Interns have descended upon Wall Street.
They’ll likely work long hours under high pressure in what is known to be an extremely competitive environment.
But there is one thing that new hires and interns can do to stay afloat: Find a sponsor within their new firm as soon as possible.
Michelle Domanico was named to Forbes’ “30 Under 30” finance list in 2016. She told Business Insider that it’s extremely important to find a senior person in the firm who is not your boss – someone who will go to bat for you when it comes time to decide promotions and pay.
“That person can change over time, and it probably needs to change over time,” Domanico said.
At the time, she was a principal at KKR, the private equity giant. She has since joined Shenkman Capital Management, a credit research firm, as a senior credit analyst.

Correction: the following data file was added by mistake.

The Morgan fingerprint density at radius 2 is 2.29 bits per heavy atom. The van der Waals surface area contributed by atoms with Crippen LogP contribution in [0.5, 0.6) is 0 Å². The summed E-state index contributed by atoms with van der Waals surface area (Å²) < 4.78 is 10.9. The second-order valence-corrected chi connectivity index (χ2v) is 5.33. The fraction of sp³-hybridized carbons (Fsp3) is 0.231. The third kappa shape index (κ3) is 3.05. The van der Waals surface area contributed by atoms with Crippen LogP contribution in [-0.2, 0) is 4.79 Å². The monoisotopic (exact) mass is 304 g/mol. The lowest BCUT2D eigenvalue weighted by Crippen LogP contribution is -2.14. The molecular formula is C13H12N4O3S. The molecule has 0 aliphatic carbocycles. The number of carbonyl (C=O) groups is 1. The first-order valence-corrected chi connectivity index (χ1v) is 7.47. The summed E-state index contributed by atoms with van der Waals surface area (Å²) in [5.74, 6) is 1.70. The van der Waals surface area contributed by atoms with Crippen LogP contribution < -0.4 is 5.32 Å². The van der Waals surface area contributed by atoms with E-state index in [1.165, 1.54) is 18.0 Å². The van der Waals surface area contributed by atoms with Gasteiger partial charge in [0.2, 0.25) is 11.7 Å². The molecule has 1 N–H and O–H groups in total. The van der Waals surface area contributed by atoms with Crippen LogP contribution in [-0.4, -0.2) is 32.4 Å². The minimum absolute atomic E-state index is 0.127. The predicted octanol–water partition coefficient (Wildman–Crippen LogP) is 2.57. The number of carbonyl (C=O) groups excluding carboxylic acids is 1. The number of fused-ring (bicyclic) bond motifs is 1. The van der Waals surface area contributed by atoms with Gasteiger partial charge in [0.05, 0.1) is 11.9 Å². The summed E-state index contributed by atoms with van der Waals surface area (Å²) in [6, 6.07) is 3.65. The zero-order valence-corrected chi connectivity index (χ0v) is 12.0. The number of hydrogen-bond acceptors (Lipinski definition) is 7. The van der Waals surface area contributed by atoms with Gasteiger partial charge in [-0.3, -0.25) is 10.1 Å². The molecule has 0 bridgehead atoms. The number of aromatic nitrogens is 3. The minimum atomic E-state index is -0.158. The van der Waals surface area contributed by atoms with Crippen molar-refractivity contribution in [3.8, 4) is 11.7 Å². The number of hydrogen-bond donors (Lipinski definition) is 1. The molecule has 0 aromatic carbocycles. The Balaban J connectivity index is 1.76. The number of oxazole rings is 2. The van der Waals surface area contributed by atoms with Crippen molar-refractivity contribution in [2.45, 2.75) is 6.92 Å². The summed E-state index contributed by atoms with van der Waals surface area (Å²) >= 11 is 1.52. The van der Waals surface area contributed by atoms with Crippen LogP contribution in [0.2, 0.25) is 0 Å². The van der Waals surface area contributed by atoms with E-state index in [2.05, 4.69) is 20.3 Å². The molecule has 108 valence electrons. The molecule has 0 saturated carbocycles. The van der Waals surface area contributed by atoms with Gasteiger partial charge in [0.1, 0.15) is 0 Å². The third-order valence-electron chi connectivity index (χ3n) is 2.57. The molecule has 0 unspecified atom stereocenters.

Domanico said sponsor relationships develop organically, but you can still be proactive about it.
“You should notice when someone takes either an interest in you or offers to be helpful,” she said.
For example, you might be in a big general meeting with a senior person who says, “Let me know if anybody has questions or would like to meet about this.”
That’s where you can jump in.
“The difference is the young person proactively shooting that person an email and saying, ‘Thanks so much for the offer. I’d love to meet one-on-one and get your perspective on these three things,’ versus not acting,” Domanico said.
Learning from mistakes
Domanico mentioned a few other things to keep in mind.
She said networking, both internally and externally, has been a powerful tool for her. So has maintaining her integrity. “There are lots of viral emails that go around – examples of what happens when that goes wrong,” she said. “Reputations are very, very hard to fix.”
She added that it’s important to fail fast and learn from your mistakes.
“[How] you handle a mistake that you’ve made is a really defining attribute of somebody,” she said. “And those are not bad things – those are opportunities for growth, and I think that failure and mistakes are actually what you learn from the most versus the successes that you experience along your career path.”
Portia Crowe contributed to an earlier version of this article.